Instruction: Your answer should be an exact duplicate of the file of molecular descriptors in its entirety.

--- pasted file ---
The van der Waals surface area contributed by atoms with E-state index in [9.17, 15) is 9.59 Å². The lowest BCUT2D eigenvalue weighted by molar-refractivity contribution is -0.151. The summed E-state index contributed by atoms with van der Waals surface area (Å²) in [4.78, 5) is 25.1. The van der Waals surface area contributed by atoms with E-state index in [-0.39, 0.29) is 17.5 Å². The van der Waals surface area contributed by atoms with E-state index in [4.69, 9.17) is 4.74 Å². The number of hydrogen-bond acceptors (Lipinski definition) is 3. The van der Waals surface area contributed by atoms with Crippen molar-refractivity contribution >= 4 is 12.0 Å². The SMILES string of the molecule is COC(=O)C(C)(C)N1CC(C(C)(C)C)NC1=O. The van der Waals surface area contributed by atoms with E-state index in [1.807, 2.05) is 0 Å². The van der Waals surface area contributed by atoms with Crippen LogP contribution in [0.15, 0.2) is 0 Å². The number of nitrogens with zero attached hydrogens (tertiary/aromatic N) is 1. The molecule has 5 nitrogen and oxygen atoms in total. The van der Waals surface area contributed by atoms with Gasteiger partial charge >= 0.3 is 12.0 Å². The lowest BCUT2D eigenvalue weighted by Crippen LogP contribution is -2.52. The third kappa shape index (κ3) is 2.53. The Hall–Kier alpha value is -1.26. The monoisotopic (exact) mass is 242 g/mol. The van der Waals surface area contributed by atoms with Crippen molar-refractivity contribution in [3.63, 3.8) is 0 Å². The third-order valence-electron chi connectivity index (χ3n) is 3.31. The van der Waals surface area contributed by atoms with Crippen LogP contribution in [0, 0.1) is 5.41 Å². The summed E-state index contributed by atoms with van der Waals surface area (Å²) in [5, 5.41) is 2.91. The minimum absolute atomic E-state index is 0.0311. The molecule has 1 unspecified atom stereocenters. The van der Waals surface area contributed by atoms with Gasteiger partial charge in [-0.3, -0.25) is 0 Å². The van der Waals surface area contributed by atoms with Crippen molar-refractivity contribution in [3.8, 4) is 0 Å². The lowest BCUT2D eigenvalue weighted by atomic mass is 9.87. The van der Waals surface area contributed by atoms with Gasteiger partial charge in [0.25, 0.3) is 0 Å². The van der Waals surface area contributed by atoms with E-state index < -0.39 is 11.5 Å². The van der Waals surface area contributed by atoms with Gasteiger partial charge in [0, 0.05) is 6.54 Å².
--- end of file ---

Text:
The van der Waals surface area contributed by atoms with E-state index in [9.17, 15) is 9.59 Å². The lowest BCUT2D eigenvalue weighted by molar-refractivity contribution is -0.151. The summed E-state index contributed by atoms with van der Waals surface area (Å²) in [4.78, 5) is 25.1. The van der Waals surface area contributed by atoms with E-state index in [-0.39, 0.29) is 17.5 Å². The van der Waals surface area contributed by atoms with E-state index in [4.69, 9.17) is 4.74 Å². The number of hydrogen-bond acceptors (Lipinski definition) is 3. The van der Waals surface area contributed by atoms with Crippen molar-refractivity contribution >= 4 is 12.0 Å². The SMILES string of the molecule is COC(=O)C(C)(C)N1CC(C(C)(C)C)NC1=O. The van der Waals surface area contributed by atoms with E-state index in [1.807, 2.05) is 0 Å². The van der Waals surface area contributed by atoms with Crippen LogP contribution in [0.15, 0.2) is 0 Å². The number of nitrogens with zero attached hydrogens (tertiary/aromatic N) is 1. The molecule has 5 nitrogen and oxygen atoms in total. The van der Waals surface area contributed by atoms with Gasteiger partial charge >= 0.3 is 12.0 Å². The lowest BCUT2D eigenvalue weighted by Crippen LogP contribution is -2.52. The third kappa shape index (κ3) is 2.53. The Hall–Kier alpha value is -1.26. The monoisotopic (exact) mass is 242 g/mol. The van der Waals surface area contributed by atoms with Crippen molar-refractivity contribution in [3.63, 3.8) is 0 Å². The third-order valence-electron chi connectivity index (χ3n) is 3.31. The van der Waals surface area contributed by atoms with Crippen LogP contribution in [0, 0.1) is 5.41 Å². The summed E-state index contributed by atoms with van der Waals surface area (Å²) in [5, 5.41) is 2.91. The minimum absolute atomic E-state index is 0.0311. The molecule has 1 unspecified atom stereocenters. The van der Waals surface area contributed by atoms with Gasteiger partial charge in [-0.3, -0.25) is 0 Å². The van der Waals surface area contributed by atoms with Crippen molar-refractivity contribution in [3.8, 4) is 0 Å². The lowest BCUT2D eigenvalue weighted by atomic mass is 9.87. The van der Waals surface area contributed by atoms with Gasteiger partial charge in [0.25, 0.3) is 0 Å². The van der Waals surface area contributed by atoms with E-state index < -0.39 is 11.5 Å². The van der Waals surface area contributed by atoms with Gasteiger partial charge in [0, 0.05) is 6.54 Å².